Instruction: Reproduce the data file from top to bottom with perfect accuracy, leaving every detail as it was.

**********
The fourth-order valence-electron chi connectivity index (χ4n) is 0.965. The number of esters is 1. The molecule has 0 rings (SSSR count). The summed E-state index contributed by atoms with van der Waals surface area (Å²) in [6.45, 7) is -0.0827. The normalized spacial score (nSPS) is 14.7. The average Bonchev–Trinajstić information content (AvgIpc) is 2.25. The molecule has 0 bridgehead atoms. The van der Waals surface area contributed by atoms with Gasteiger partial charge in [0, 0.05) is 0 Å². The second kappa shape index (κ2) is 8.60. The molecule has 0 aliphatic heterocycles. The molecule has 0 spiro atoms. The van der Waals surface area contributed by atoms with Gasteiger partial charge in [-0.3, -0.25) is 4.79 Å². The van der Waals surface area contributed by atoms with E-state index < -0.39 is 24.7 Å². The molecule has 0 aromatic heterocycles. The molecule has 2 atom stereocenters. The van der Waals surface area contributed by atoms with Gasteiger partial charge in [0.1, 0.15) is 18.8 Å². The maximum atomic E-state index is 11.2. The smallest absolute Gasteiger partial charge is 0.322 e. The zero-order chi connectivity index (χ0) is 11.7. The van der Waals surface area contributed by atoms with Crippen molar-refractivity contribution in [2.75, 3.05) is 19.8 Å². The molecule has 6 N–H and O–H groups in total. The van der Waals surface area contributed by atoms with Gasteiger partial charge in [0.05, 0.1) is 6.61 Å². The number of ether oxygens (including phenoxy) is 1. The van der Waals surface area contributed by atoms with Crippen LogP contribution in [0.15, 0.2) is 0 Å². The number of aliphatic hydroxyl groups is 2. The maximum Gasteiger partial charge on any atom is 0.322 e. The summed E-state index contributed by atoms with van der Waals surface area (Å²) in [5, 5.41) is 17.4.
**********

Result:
The fourth-order valence-electron chi connectivity index (χ4n) is 0.965. The number of esters is 1. The molecule has 0 rings (SSSR count). The summed E-state index contributed by atoms with van der Waals surface area (Å²) in [6.45, 7) is -0.0827. The normalized spacial score (nSPS) is 14.7. The average Bonchev–Trinajstić information content (AvgIpc) is 2.25. The molecule has 0 bridgehead atoms. The van der Waals surface area contributed by atoms with Gasteiger partial charge in [0, 0.05) is 0 Å². The second kappa shape index (κ2) is 8.60. The molecule has 0 aliphatic heterocycles. The molecule has 0 spiro atoms. The van der Waals surface area contributed by atoms with Gasteiger partial charge in [-0.3, -0.25) is 4.79 Å². The van der Waals surface area contributed by atoms with E-state index < -0.39 is 24.7 Å². The molecule has 0 aromatic heterocycles. The molecule has 2 atom stereocenters. The van der Waals surface area contributed by atoms with Gasteiger partial charge in [0.1, 0.15) is 18.8 Å². The maximum atomic E-state index is 11.2. The smallest absolute Gasteiger partial charge is 0.322 e. The zero-order chi connectivity index (χ0) is 11.7. The van der Waals surface area contributed by atoms with Crippen molar-refractivity contribution in [2.75, 3.05) is 19.8 Å². The molecule has 6 N–H and O–H groups in total. The van der Waals surface area contributed by atoms with Gasteiger partial charge in [0.05, 0.1) is 6.61 Å². The number of ether oxygens (including phenoxy) is 1. The van der Waals surface area contributed by atoms with Crippen LogP contribution in [0.15, 0.2) is 0 Å². The number of aliphatic hydroxyl groups is 2. The maximum Gasteiger partial charge on any atom is 0.322 e. The summed E-state index contributed by atoms with van der Waals surface area (Å²) in [5, 5.41) is 17.4.